4. The COVID-19 pandemic created a significant increase in the use of virtual therapy platforms. Subsequently, many organizations (e.g., health organizations, insurance companies) are now seeing the potential to serve rural and remote areas through this virtual modality without considering efficacy, digital literacy of the client, broadband capability of the rural area, and rural competency of the provider, What role do you see APA playing under your leadership as we move into this new digital era.
This is another excellent question. I personally do not feel we can obstruct the part of this movement that represents progress and opportunity for rural residents. However, we know some rural residents simply are not digitally literate and do not have adequate broadband capability. Some providers simply are not culturally competent. Many of these organizations are moving into this digital space, because of high demand and opportunities for increased revenue generation. APA could partner with these organizations as a consultant to assure the services the organizations are providing are appropriate and accessible, and the providers culturally competent. It would be important for APA to make the case for establishing that psychologists provide evidence-based high-quality care that the insured need to be able to access, to be healthy (and therefore, save the organization money). Psychologists may not need to be providing the care; however, they would be the logical team leader and supervisor to create, implement, and drive improved population health for rural residents.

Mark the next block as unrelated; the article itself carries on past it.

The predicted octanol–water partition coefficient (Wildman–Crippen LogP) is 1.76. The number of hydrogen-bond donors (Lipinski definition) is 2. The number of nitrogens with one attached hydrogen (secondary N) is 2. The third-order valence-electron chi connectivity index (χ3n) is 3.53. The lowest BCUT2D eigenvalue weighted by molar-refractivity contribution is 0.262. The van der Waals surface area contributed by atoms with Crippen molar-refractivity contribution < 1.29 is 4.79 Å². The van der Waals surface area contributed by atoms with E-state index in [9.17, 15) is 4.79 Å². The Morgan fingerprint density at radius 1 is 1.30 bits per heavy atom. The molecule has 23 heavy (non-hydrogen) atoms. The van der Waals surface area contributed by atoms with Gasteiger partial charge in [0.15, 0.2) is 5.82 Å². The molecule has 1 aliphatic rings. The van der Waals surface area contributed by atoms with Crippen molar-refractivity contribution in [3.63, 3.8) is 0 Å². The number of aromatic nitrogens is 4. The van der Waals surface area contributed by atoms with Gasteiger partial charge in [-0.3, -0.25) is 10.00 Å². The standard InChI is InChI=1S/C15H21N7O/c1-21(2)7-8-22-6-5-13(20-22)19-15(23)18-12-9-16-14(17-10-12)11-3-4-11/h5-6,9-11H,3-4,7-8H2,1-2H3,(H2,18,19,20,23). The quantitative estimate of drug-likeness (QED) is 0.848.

5. Rural populations have shown to have lower vaccination rates than urban areas. Beyond access, vaccine hesitancy also plays a part in this lower vaccination rate. What role can APA play to reach this rural population?
APA has been working to partner with the CDC to provide science-based information about COVID vaccination to patients/clients. In Maine, our rural residents have been more reluctant or unable to access vaccination. I recently saw a story in the news about Ms. Dorothy Oliver https://www.msnbc.com/the-last-word/watch/how-dorothy-oliver-got-94-of-her-alabama-town-vaccinated-against-covid-19-118917701774. This story highlights for me the importance of “street cred,” the cultural competence needed in rural areas to be effective in increasing the rate of vaccination. Psychologists understand the importance of relationship, of developing relationships with people like Ms. Dorothy Oliver or being that trusted person to encourage people to get vaccinated. As our own Dr. Robin McLeod explained to the White House, motivational interviewing is a tool that can be utilized successfully to join with people, using their own motivations to help them change their behavior. APA can help distribute this information to rural providers who are able to extend this to their clients/patients. If we are using a population-based approach, these interventions would involve more than just the psychologist. Certainly, in rural America, the trusted leaders include many other types of people other than mental health providers (such as pastors, coaches, teachers, police officers, etc.). APA and psychologists will need to partner with other organizations and community leaders like Ms. Oliver to assure success in increasing vaccination rates.